The Colorado Department of Transportation (CDOT) and its partner Panasonic Corporation of North America are building on their successful pilot program to begin the real-world deployment of the most advanced vehicle-to-everything (V2X) environment in the USA.
The expansion of the partnership represents the largest shared investment in connected V2X technology in the country. During the pilot deployment that was recently completed, CDOT and Panasonic successfully installed and tested five V2X roadside units (RSUs), six V2X vehicle onboard units (OBUs), and established a Network Operations Center to manage the overall system. These efforts set the stage for deploying the V2X system in a real-world environment along a major Colorado highway. By the end of the year, 100 RSUs will be in place along the I-70 Mountain Corridor from Golden to Vail.
By creating this connected system as an ‘internet of roads’, drivers and traffic managers will receive real-time information about road conditions such as traffic delays, icy conditions and crashes, through continuous and automatic communications between individual vehicles and roadside infrastructure. Once deployed, this system is projected to result in an 81% decrease in unimpaired multi-vehicle crashes, as well as more reliable travel times and, eventually, the ability to communicate with self-driving cars.
In addition to installing RSUs, more than 100 CDOT vehicles that regularly drive the I-70 Mountain Corridor will be equipped with technology that allows them to communicate information to and from the Traffic Operations Center. This is all part of Phase 1 of the program with Panasonic; the next phase will allow traffic managers to begin sending messages to connected vehicles via the RSUs, alerting drivers to upcoming roadway hazards, such as a crash or closure ahead, on in-vehicle screens delivered through the OBUs.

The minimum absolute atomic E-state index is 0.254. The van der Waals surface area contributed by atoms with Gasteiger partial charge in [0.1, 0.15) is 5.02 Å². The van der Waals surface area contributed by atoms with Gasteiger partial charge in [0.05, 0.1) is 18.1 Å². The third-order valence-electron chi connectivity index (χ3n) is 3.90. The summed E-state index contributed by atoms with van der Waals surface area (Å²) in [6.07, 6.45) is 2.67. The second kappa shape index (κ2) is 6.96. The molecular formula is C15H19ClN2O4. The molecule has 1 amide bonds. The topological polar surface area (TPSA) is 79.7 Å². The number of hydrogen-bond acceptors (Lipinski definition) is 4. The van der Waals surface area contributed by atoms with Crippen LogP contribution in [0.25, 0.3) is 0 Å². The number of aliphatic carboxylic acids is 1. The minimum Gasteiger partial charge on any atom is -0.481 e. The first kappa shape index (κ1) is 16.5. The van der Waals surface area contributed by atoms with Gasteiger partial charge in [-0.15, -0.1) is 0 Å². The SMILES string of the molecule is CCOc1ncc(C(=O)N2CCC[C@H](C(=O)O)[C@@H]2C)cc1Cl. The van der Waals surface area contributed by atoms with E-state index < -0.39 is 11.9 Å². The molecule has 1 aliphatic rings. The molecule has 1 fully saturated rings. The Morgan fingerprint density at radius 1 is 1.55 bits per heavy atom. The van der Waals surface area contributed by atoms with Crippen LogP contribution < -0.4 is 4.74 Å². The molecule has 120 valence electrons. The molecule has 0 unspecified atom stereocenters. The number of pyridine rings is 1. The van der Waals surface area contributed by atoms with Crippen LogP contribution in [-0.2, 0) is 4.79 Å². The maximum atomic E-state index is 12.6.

By the end of 2018, RSUs installed along the I-70 Mountain Corridor will be communicating with all equipped vehicles, providing real-time information to drivers and traffic managers. For example, drivers will receive alerts to slow down when vehicles ahead suddenly apply their brakes. If an airbag is deployed, an alert will be instantaneously sent from the vehicle to a RSU, so that traffic managers can immediately dispatch emergency responders and tow trucks to the exact site of the crash.
CDOT is projecting that a statewide V2X system will generate more than two billion safety messages per hour from vehicles. CDOT says to put that in context, Twitter averages 28 million tweets per hour globally. Based on that, the CDOT system will be managing and processing 70 times more volume per hour than is currently processed by Twitter.
By using the extensive amount of data available on road conditions from vehicles, sensors, cameras and other equipment, drivers can receive notifications about potentially unsafe driving conditions even before they begin experiencing traffic delays. Through the end of the project in 2021, CDOT and Panasonic will continue to announce major updates about the launch of the V2X environment to improve safety and mobility across the entire state.
“Car manufacturers worldwide are preparing for the future, so we must be prepared as well,” noted Amy Ford, CDOT’s chief of advanced mobility. “Toyota will be rolling out V2X-equipped vehicles in 2021, and Ford will have vehicles as early as 2020. When those cars roll off lots, who will have the environment for them to work in? Colorado.”